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Acid/Base Balances. By: Diana Blum MSN MCC NURS 2140. Acid /Base Balance. Acid base balance is the regulation of free hydrogen ions in extra-cellular fluid. Acids: dissociate in solution to release H+. Bases: combine with free H+ and remove it from solution. Homeostasis.

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acid base balances

Acid/BaseBalances

By: Diana Blum MSN

MCC NURS 2140

acid base balance
Acid /Base Balance

Acid base balance is the regulation of free hydrogen ions in extra-cellular fluid.

Acids: dissociate in solution to release H+.

Bases: combine with free H+ and remove it from solution.

homeostasis
Homeostasis
  • Hydrogen ion: smallest ionic particle and very reactive
      • Small changes can alter protein and enzyme functioning
        • Affects organ function: heart, kidneys, lungs
        • Affects clotting cascade
        • Affects drug metabolism
  • Plasma PH: indicator of hydrogen ion concentration
    • Ex: pH of 7.50 is equivalent to 50 nmol/L of hydrogen ion
    • As Hydrogen ion increases pH decreases and vice versa
slide6
Life
  • pH range compatible with life is 6.8-7.8
acids
Acids
  • Form hydrogen ions and are proton donors
    • Ex: HCL gives up H+ ion when added to blood
  • Strong acids give up hydrogen easily
    • Lower PH
  • Weak acids keep a grip on their hydrogen ions
    • Higher PH
bases
Bases
  • Combine with hydrogen ions
  • Proton acceptors
    • Ex: NaHCO3- (sodium bicarb) removes hydrogen when added to blood
carbon dioxide respiratory acid
Carbon Dioxide/Respiratory Acid
  • Potential acid
    • When dissolved it becomes carbonic acid
  • Body metabolism will constantly produce
    • 288L/day produced and excreted by ventilation
metabolic acid
Metabolic Acid
  • Not many produced on daily basis
  • Main acids are:
    • Lactic
    • Pyruvic
    • Ketoacids
    • Beta hydroxybutyric
  • Eliminated by kidneys or Metabolized by liver
defense mechanisms
Defense Mechanisms
  • First: Buffering
  • 2nd : Changing CO2 level
  • 3rd : changing the level of HCO3 -
buffer systems
Buffer Systems
  • Helps minimize change in pH
  • React quickly to prevent excess changes
  • Primary Buffers: carbonic acid and bicarb
  • Aerobic metabolism:
  • Anaerobic metabolism:
buffer continued
Buffer continued
  • Excess CO2 exhaled
  • Bicarb is retained by glomerular filtration and also excreted by renal tubule
  • So what really happens???
  • Intracellular Buffer is phosphate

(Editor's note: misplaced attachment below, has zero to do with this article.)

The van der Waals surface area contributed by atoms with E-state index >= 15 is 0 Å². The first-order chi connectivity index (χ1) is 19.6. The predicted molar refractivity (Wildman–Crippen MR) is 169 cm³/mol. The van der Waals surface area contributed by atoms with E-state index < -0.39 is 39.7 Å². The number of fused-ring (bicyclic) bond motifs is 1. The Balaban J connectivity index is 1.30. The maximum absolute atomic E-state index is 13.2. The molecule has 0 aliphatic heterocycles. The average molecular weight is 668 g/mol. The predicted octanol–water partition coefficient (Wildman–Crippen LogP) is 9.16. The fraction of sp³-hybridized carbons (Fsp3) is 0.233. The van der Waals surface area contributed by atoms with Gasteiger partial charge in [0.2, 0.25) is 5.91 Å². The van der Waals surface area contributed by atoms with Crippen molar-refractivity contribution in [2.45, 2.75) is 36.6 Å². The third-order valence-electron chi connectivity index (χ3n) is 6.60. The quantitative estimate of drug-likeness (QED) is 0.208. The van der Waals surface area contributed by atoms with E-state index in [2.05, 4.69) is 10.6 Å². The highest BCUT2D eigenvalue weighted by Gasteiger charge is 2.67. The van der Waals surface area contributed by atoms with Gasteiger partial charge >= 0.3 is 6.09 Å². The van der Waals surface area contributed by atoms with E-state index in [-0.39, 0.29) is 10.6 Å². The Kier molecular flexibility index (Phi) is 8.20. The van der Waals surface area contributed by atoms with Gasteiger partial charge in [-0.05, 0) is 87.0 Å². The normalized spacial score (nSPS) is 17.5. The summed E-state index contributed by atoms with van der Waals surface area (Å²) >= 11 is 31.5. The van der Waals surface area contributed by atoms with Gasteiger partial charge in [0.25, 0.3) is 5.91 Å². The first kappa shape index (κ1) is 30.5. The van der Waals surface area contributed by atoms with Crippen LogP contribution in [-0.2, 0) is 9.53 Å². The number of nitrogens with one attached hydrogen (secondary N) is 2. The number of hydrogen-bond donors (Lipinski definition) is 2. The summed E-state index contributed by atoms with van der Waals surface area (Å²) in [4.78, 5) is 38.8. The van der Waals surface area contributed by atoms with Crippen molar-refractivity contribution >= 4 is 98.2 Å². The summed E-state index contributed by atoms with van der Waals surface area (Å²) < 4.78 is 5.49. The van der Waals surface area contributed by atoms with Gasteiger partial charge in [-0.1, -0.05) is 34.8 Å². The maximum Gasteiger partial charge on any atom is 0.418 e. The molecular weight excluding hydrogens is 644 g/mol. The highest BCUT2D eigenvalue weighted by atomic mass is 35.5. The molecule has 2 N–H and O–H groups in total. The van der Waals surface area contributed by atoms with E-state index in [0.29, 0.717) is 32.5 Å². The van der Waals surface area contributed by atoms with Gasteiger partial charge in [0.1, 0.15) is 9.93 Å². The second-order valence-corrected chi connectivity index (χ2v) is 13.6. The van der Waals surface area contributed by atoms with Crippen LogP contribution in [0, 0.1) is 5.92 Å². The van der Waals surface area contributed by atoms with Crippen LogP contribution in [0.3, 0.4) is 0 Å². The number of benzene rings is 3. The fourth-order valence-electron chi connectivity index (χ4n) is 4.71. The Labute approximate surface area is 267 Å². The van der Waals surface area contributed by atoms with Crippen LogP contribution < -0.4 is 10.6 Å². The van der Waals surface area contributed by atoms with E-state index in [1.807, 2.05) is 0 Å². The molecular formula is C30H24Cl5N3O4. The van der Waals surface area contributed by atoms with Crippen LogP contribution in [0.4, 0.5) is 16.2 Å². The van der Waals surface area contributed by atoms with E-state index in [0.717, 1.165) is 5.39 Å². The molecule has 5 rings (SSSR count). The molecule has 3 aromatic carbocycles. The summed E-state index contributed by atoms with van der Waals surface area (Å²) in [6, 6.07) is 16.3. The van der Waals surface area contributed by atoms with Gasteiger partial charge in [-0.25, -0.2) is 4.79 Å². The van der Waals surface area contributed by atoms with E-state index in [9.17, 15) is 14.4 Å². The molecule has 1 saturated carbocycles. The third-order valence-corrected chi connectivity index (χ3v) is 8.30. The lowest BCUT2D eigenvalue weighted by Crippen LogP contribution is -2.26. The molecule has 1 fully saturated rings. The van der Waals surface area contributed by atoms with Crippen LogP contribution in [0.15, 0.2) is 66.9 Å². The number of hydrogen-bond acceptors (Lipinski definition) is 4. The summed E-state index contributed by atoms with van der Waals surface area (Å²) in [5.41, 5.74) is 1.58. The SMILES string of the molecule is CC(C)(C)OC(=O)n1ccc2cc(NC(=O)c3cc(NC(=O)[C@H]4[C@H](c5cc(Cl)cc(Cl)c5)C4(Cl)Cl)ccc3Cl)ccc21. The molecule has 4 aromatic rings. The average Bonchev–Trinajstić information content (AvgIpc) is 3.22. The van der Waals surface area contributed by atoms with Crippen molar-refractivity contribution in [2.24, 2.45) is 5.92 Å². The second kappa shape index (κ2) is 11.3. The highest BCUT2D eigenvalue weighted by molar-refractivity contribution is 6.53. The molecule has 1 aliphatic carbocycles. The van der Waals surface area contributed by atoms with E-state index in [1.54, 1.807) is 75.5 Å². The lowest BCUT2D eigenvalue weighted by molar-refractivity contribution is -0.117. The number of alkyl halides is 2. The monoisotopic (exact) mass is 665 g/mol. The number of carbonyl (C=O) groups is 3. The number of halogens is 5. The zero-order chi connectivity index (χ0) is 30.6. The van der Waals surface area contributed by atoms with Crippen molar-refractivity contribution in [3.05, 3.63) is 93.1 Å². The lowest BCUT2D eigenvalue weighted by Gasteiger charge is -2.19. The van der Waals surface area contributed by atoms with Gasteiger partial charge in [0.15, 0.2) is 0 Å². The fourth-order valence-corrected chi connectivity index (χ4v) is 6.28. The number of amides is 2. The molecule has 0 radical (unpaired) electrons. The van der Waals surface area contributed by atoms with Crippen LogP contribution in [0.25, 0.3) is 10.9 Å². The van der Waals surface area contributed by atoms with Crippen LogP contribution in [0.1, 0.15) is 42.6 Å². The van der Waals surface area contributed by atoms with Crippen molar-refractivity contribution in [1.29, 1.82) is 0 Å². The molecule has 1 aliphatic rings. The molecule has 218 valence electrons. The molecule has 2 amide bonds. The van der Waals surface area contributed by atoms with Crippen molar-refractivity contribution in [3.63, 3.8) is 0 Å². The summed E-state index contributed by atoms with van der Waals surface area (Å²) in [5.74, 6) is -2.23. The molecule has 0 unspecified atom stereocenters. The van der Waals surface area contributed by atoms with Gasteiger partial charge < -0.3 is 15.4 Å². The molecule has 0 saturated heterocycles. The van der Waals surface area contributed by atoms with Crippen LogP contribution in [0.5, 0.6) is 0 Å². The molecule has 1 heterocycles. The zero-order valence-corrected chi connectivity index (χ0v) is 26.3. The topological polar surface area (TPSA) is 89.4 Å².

• Protein buffers in blood are plasma protein and hemoglobin
  • Bone is a buffer
r o m e
R.O.M.E.
  • Respiratory Opposite
    • Example: pH low PCO2 high HCO3 ok= respiratory acidosis
  • Metabolic Equal
    • Example: pH is high HCO3 is high it is metabolic
categories of interest
Categories of Interest
  • Respiratory Acidosis:
  • Respiratory Alkalosis:
  • Metabolic Acidosis:
  • Metabolic Alkalosis:
the lungs
The Lungs
  • Regulate plasma pH on minute to minute basis by regulating carbon dioxide.
  • CO2 measured as partial pressure in arterial blood=PaCO2
    • Depth and rate of ventilation will alter
  • Minute Ventilation= how much air moved in 1 minute
    • Increase= blowing off CO2 to compensate
  • Dead Space} wasted ventilation/no part in gas exchange
lungs continued
Lungs continued
  • Respiratory center=
  • Hypercarbic Drive= response to acute respiratory acidosis
    • Determinant of ventilation
  • Hypoxic Drive= Drive to breath…responds to low oxygen levels, high CO2, and acidosis
  • Hyperventilation: low PaCO2/hypocapnia
  • Hypoventilation: high PaCO2/ hypercapnia
  • Kussmals respirations: rapid deep breaths and attempt of lungs to correct pH by decreasing respiratory acid (compensation)
kidneys
Kidneys
  • Secrete hydrogen ions
  • Reclaim bicarb during the filtering process in the glomerulas.
  • Ammonia
norms
Norms
  • pH: 7.35-7.45
  • pCO2: 35-45
  • HCO3: 22-26
  • RR=12-20
interpretation
Interpretation
  • 1} Assess the pH
  • 2} Is it Respiratory or Metabolic
    • Look at PaCO2
    • Look at Bicarb level
  • 3} Compensation
    • Complete or partial
imbalances
Imbalances
  • Result from disease, organ dysfunction, pathologic reasons
slide33
Referred as primary hypercapnia
  • Excess CO2 decreases pH
    • Regulated by RR
  • Management:
    • Treat underlying cause
    • Sodium Bicarb not always given
    • BiPAP
    • CPAP
    • Vent
slide35
Lower than normal PaCO2
  • Elevated pH
    • Excessive /deep ventilation causes CO2 to be blown off thereby increasing pH
      • Alveolar over ventilation
  • Other Causes: hypoxemia, neuro issues, pregnancy
  • Changes serum electrolytes
  • Management: treat underlying cause
    • Breath into a paper bag
    • Reassure
    • Be calm
    • Explain procedures
slide37
Increase in total acid level thereby decreasing pH